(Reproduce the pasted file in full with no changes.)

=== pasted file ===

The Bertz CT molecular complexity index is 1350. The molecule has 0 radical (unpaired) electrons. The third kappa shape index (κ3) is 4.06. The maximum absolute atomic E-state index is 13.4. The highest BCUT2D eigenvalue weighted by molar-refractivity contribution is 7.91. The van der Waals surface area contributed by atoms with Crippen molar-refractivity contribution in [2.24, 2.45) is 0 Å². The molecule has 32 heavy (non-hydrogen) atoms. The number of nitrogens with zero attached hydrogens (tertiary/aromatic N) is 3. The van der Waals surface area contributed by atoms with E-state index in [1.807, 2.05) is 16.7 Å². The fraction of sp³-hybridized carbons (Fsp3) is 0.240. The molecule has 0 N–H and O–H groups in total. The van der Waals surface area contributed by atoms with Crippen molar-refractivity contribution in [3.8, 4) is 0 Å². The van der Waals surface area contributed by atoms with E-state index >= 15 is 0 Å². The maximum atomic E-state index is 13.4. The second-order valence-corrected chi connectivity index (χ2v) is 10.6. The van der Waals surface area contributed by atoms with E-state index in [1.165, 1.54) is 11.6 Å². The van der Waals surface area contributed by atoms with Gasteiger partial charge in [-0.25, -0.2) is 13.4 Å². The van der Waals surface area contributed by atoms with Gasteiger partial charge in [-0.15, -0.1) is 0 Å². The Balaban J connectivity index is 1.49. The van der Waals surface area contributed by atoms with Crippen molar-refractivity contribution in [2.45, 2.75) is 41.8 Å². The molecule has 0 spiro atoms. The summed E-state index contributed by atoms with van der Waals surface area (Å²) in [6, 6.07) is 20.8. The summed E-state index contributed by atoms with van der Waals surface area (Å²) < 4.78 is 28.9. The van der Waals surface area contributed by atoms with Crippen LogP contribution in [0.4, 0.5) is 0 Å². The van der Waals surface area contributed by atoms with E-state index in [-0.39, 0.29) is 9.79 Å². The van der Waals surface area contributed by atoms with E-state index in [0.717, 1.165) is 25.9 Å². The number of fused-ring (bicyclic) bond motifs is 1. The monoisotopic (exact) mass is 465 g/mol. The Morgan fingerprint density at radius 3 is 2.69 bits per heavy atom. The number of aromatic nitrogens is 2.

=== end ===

The Bertz CT molecular complexity index is 1350. The molecule has 0 radical (unpaired) electrons. The third kappa shape index (κ3) is 4.06. The maximum absolute atomic E-state index is 13.4. The highest BCUT2D eigenvalue weighted by molar-refractivity contribution is 7.91. The van der Waals surface area contributed by atoms with Crippen molar-refractivity contribution in [2.24, 2.45) is 0 Å². The molecule has 32 heavy (non-hydrogen) atoms. The number of nitrogens with zero attached hydrogens (tertiary/aromatic N) is 3. The van der Waals surface area contributed by atoms with E-state index in [1.807, 2.05) is 16.7 Å². The fraction of sp³-hybridized carbons (Fsp3) is 0.240. The molecule has 0 N–H and O–H groups in total. The van der Waals surface area contributed by atoms with Crippen molar-refractivity contribution in [3.8, 4) is 0 Å². The van der Waals surface area contributed by atoms with E-state index >= 15 is 0 Å². The maximum atomic E-state index is 13.4. The second-order valence-corrected chi connectivity index (χ2v) is 10.6. The van der Waals surface area contributed by atoms with E-state index in [1.165, 1.54) is 11.6 Å². The van der Waals surface area contributed by atoms with Gasteiger partial charge in [-0.25, -0.2) is 13.4 Å². The van der Waals surface area contributed by atoms with Gasteiger partial charge in [-0.15, -0.1) is 0 Å². The Balaban J connectivity index is 1.49. The van der Waals surface area contributed by atoms with Crippen molar-refractivity contribution in [2.45, 2.75) is 41.8 Å². The molecule has 0 spiro atoms. The summed E-state index contributed by atoms with van der Waals surface area (Å²) in [6, 6.07) is 20.8. The summed E-state index contributed by atoms with van der Waals surface area (Å²) < 4.78 is 28.9. The van der Waals surface area contributed by atoms with Crippen LogP contribution in [0.4, 0.5) is 0 Å². The van der Waals surface area contributed by atoms with E-state index in [-0.39, 0.29) is 9.79 Å². The van der Waals surface area contributed by atoms with E-state index in [0.717, 1.165) is 25.9 Å². The number of fused-ring (bicyclic) bond motifs is 1. The monoisotopic (exact) mass is 465 g/mol. The Morgan fingerprint density at radius 3 is 2.69 bits per heavy atom. The number of aromatic nitrogens is 2.